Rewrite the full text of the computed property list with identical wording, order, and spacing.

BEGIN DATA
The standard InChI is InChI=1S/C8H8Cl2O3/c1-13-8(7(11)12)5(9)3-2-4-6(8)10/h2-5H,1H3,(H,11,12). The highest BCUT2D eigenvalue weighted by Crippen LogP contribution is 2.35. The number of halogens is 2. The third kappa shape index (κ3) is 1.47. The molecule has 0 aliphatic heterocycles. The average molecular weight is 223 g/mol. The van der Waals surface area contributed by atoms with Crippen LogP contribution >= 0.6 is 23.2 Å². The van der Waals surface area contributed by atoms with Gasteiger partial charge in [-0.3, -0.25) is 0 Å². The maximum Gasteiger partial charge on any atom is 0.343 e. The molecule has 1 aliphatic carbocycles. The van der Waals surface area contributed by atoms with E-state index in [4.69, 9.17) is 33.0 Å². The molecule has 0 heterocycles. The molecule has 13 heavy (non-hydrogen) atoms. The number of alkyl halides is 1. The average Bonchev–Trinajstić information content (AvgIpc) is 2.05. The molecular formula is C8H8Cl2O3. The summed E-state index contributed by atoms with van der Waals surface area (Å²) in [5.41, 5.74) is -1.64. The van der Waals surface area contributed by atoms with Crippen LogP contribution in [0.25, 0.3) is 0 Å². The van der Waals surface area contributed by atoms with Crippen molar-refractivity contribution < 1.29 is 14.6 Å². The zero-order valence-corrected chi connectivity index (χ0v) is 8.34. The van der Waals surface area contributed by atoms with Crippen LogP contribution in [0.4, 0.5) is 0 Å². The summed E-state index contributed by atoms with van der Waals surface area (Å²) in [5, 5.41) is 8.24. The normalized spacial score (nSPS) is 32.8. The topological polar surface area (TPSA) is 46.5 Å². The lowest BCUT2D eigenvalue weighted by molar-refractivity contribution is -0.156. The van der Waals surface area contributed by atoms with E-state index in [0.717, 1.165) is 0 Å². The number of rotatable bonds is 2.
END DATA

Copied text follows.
The standard InChI is InChI=1S/C8H8Cl2O3/c1-13-8(7(11)12)5(9)3-2-4-6(8)10/h2-5H,1H3,(H,11,12). The highest BCUT2D eigenvalue weighted by Crippen LogP contribution is 2.35. The number of halogens is 2. The third kappa shape index (κ3) is 1.47. The molecule has 0 aliphatic heterocycles. The average molecular weight is 223 g/mol. The van der Waals surface area contributed by atoms with Crippen LogP contribution >= 0.6 is 23.2 Å². The van der Waals surface area contributed by atoms with Gasteiger partial charge in [-0.3, -0.25) is 0 Å². The maximum Gasteiger partial charge on any atom is 0.343 e. The molecule has 1 aliphatic carbocycles. The van der Waals surface area contributed by atoms with E-state index in [4.69, 9.17) is 33.0 Å². The molecule has 0 heterocycles. The molecule has 13 heavy (non-hydrogen) atoms. The number of alkyl halides is 1. The average Bonchev–Trinajstić information content (AvgIpc) is 2.05. The molecular formula is C8H8Cl2O3. The summed E-state index contributed by atoms with van der Waals surface area (Å²) in [5.41, 5.74) is -1.64. The van der Waals surface area contributed by atoms with Crippen LogP contribution in [0.25, 0.3) is 0 Å². The van der Waals surface area contributed by atoms with Crippen molar-refractivity contribution < 1.29 is 14.6 Å². The zero-order valence-corrected chi connectivity index (χ0v) is 8.34. The van der Waals surface area contributed by atoms with Crippen LogP contribution in [0.4, 0.5) is 0 Å². The summed E-state index contributed by atoms with van der Waals surface area (Å²) in [5, 5.41) is 8.24. The normalized spacial score (nSPS) is 32.8. The topological polar surface area (TPSA) is 46.5 Å². The lowest BCUT2D eigenvalue weighted by molar-refractivity contribution is -0.156. The van der Waals surface area contributed by atoms with E-state index in [0.717, 1.165) is 0 Å². The number of rotatable bonds is 2.